Well, May 2020 was the month that highlighted, as the Economist put it, Boris’ short-Cummings. Remember much else happening that month?
In May the UK started unlocking, slowly. The government(s) has(ve) been slowly releasing the strait jacket to fit what people (in London at least) have been doing anyway for a week or two. I’ve stayed healthy, and my boundaries have enlarged slightly – by which I mean I had my first Zoom party, and there are slightly more restaurants available on Deliveroo.
London has been looking beautiful. Full marks to the first person to name correctly the parks shown below – just some of the ones I’ve visited this month.
Markets up over 5%
Meanwhile, the market’s mad bounce back in April has continued. Quite calmly.
Equities are up more than 5%. Ah no, sorry, not in the UK they aren’t. And in fact the GBP fell against major currencies, which would normally push FTSE up relatively, but not this month. FTSE lagged by gaining ‘only’ 3.3%. Yet another good month to be globally diversified.
Australia had the stand out month, though I haven’t been following closely enough to know why. I do remember buying a lot of Australian equities in the last two months as my rebalancing system signalled they had fallen underweight, and their rebound has left me feeling almost overweight Oz.
Rebalancing the portfolio to a fixed allocation is about buying low and selling high and Australia over the last few weeks is a textbook example of how it can work well.
Bonds continued to climb but they looked positively pedestrian compared to equities.
I have been deliberately staying slightly aloof from the markets.
My portfolio is now only down about 5% from peak. Income levels look like have dropped more than share prices – very unusually – but time will tell. I’ve been letting my equity exposure remain underweight (except Australia!), but keep my bond exposure on target. I’m also materially less leveraged than normal, with my margin loan over £100k smaller than it might be.
What market slump?
I understand three clear arguments for why equity markets have recovered.
The first reason is that interest rates have cratered. To the extent that share prices reflect the net present value of future cashflows, having a lower time value of money increases the value of the future, and thus increases share prices.
The second reason is the notion that the lockdown disruption is only temporary. In the scheme of big global brands like Walmart, MMM, Disney and Amazon, 2020 is just a blip. I am more sceptical of this argument, especially for the travel / leisure sectors.
And then there is the third reason which is the wall of money from central banks. This is used to buy bonds. Not only brand new ones issued by governments, but also second hand ones sold by somebody else. So the sellers have to put their money somewhere. And they refer to arguments 1 and 2 above.
Reasons to be fearful
From where I sit though there are still very much reasons to be fearful.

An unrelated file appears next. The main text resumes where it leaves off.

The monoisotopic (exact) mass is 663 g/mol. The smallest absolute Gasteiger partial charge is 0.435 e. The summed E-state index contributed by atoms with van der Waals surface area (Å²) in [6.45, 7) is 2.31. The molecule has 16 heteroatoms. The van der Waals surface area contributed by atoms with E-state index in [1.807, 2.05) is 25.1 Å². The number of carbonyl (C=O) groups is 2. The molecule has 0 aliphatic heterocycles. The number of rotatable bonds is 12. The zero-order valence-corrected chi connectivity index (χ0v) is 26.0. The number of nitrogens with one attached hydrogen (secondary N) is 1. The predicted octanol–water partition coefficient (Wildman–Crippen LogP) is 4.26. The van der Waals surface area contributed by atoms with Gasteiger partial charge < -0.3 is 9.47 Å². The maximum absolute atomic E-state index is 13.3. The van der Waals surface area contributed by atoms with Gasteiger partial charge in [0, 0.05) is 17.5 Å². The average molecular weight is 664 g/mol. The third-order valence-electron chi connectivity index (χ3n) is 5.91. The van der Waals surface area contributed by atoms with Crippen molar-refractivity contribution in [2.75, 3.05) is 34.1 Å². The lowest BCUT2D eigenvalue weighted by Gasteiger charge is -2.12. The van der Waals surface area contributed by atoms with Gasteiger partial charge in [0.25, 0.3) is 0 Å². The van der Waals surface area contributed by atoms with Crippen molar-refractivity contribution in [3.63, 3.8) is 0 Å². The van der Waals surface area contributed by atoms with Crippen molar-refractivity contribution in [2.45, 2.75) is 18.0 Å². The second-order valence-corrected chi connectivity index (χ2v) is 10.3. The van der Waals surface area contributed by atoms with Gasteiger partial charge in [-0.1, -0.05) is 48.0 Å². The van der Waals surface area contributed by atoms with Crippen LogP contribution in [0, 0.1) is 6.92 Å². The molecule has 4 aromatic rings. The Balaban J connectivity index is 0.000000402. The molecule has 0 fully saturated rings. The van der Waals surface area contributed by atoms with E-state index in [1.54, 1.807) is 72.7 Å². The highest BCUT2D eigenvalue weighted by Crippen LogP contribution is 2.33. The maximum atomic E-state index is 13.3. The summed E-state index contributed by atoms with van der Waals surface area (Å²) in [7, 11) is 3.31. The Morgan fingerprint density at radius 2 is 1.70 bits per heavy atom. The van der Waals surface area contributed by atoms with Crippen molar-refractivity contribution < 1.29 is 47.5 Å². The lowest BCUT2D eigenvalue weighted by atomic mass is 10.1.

In the US, where as I write this many cities are under curfew. I think Donald Trump is worried if he loses the election he may end up in prison. He will fight this election not to boost his ego and satisfy his competitive spirit. He will fight this election like a frightened dangerous animal.
In the UK, the Brexit monster is re-awakening. And Her Majesty’s Government has been shown to be wearing some very translucent clothes. I am reminded of my mindset a few weeks before the referendum in 2016; I can see how things can get worse much more easily than I can see how they get better.
And as to the FTSE, it really isn’t selling itself to me at the moment. No tech businesses, plenty of banks, a bunch of mining/resource companies.
My gut has been asking whether I really want 23% of my invested portfolio in UK equities, and concluding I don’t. My head has been pushing back – saying altering my target allocation is the refuge of the market timing scoundrel.
I’m reducing my target UK exposure
I want to trim my UK exposure, at least until the Brexit question has more clarity. I don’t mind holding UK government bonds – they can’t afford to let rates rise / prices fall. But UK equities feel like tarnished goods. I’m reducing my target allocation from 23% to 20% – by about 10%.
Do I just trim UK equities, in favour of bonds? Or do I allocate UK equities to other geographies? I think the latter makes more sense – UK equities are only 5% of world equities so I’m just converging slightly closer to the world benchmark, while retaining a significant degree of home bias.
I’ve decided to shift my UK exposure into various places. I’m increasing my ‘International’ exposure from 20% to 22%, half in equities and half in bonds. And I’m upping my US equity exposure from 45% to 46%, despite worrying that the US markets have a nasty awakening in store for them. This all leaves me 91%/21% Equity/Fixed Income, instead of 92/20. A very slow shift towards fixed income, but a shift nonetheless.
I’ll record this update on my Investment Philosophy log. And try to resist the temptation to drop the UK weight in half again!